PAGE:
District of South Dakota
About the District of South Dakota
Meet the U.S. Attorney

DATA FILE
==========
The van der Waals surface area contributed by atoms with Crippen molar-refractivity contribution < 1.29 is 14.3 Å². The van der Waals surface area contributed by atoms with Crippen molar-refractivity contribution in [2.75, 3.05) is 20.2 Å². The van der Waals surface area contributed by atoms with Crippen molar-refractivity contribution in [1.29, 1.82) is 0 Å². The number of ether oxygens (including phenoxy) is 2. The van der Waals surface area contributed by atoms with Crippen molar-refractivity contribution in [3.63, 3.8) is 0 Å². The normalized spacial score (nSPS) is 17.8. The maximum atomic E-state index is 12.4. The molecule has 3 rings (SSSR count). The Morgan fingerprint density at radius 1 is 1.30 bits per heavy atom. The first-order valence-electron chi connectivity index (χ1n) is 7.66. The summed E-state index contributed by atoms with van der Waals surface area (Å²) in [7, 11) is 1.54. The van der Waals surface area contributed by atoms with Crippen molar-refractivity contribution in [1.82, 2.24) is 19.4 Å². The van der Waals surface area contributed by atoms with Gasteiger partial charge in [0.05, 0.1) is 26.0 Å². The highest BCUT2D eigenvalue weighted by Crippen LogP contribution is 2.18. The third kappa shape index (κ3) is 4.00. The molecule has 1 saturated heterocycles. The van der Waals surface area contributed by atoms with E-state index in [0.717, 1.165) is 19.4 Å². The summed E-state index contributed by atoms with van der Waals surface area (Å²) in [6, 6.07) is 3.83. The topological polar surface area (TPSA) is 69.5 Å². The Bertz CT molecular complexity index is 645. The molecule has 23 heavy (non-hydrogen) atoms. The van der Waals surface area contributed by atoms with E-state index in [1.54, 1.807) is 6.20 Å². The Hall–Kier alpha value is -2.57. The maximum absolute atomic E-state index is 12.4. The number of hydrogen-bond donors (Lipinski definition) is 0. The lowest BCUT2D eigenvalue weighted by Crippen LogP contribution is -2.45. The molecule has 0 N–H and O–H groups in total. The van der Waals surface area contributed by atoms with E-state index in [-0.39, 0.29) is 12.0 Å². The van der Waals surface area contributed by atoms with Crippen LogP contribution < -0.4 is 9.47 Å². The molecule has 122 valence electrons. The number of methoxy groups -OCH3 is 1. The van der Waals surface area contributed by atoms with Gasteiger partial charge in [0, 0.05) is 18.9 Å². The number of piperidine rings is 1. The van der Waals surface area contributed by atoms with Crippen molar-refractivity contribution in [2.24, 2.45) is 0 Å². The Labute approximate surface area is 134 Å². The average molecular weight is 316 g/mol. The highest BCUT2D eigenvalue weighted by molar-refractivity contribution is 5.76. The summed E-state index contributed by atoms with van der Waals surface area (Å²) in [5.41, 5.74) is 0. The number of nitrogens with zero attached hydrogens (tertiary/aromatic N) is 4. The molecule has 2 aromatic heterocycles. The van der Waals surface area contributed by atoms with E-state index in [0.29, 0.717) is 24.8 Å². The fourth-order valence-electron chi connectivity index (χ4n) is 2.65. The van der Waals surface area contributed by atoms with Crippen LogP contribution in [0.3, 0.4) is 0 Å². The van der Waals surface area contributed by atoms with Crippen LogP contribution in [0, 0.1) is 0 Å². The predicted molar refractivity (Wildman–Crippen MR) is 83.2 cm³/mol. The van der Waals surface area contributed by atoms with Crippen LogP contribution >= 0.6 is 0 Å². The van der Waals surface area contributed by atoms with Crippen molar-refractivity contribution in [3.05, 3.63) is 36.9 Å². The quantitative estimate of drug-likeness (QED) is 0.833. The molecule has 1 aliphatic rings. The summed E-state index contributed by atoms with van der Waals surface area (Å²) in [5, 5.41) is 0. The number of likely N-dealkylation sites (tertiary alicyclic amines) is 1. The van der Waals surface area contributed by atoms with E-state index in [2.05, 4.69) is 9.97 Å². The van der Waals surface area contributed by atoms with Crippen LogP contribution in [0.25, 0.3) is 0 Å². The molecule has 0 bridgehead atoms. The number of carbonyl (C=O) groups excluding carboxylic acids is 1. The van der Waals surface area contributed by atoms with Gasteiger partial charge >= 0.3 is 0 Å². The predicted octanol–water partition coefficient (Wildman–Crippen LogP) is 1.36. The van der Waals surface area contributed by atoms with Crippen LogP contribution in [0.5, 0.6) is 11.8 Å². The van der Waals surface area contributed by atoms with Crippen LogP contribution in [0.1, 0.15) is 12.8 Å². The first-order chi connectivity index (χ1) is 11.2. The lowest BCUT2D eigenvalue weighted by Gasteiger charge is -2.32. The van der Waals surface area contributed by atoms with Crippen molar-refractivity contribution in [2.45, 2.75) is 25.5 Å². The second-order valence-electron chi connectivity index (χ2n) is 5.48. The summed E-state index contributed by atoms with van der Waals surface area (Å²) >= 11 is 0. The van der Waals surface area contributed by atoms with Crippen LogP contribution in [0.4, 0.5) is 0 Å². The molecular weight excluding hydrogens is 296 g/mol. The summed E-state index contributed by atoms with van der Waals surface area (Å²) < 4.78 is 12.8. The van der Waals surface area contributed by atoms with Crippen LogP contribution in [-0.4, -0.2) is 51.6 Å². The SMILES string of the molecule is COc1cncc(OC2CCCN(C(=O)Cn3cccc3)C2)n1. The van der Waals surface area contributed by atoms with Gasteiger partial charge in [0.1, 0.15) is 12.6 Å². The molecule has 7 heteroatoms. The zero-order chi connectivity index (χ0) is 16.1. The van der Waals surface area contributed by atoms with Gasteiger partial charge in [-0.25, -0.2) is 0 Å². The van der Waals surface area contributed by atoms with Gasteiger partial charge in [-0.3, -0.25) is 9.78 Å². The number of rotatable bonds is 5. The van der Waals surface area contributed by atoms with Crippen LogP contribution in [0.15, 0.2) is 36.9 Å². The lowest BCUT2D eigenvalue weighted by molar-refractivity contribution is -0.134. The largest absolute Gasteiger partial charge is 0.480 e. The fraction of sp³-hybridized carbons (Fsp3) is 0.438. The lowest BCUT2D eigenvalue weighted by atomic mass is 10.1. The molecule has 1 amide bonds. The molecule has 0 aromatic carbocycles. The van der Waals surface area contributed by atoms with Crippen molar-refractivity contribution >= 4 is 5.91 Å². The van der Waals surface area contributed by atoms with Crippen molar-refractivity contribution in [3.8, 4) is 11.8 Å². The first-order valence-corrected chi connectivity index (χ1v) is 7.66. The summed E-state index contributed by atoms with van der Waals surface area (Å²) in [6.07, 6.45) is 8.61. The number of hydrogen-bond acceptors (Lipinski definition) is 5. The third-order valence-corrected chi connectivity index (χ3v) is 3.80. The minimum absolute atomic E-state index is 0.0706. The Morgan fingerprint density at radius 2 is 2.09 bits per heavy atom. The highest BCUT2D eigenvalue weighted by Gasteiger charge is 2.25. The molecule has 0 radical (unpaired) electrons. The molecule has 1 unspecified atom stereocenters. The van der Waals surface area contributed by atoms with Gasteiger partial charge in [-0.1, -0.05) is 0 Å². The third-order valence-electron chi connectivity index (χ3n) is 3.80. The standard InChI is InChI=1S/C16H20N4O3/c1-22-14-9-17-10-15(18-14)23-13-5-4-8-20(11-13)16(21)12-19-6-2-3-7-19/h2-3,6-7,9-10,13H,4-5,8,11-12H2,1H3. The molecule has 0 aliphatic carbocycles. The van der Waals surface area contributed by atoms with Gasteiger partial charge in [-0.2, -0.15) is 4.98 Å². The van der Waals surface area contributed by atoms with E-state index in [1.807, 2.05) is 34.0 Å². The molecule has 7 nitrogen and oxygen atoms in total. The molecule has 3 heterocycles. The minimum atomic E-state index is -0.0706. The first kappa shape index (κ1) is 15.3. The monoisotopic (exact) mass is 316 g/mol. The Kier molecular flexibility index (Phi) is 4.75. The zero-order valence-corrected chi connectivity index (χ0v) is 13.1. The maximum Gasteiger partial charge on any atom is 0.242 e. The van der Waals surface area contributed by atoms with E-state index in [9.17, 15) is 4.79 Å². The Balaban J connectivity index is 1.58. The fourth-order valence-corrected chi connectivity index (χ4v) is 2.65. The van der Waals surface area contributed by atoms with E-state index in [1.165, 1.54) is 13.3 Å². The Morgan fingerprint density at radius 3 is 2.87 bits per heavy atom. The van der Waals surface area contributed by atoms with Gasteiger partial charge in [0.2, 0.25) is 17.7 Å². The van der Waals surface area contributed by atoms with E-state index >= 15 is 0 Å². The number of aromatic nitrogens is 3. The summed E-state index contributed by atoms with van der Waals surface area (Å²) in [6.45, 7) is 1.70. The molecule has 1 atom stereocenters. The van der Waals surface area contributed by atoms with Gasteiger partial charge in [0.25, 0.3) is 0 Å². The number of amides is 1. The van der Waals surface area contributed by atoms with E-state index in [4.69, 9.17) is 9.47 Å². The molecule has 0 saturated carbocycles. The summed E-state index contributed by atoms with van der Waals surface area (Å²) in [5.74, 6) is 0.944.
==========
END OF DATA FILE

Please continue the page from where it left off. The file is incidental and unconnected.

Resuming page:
The office of the United States Attorney for the District of South Dakota sees its roots in the United States Attorney for the District of Dakota Territory. Including parts of what are today Nebraska, Montana, and Wyoming along with all of what is North Dakota and South Dakota today, Dakota Territory was largely Lakota land ceded to the United States by the Yankton Treaty in 1858. In Sioux languages, Dakota means “allies.” Dakota Territory officially became an organized territory on March 2, 1861, shortly before Abraham Lincoln took his office. In 1863 the size of the territory was reduced to the area that is today North and South Dakota. From 1861 to 1883, the territorial capital was Yankton, now South Dakota. In 1883, the territorial capital was moved to Bismarck, now North Dakota, where it would remain until statehood. Coincidentally, the first governor of the Dakota Territory was President Abraham Lincoln’s own personal physician, William A. Jayne. The first territorial court of Dakota Territory was established in 1861 in Yankton. The first United States Attorney for the District of South Dakota was William E. Gleason.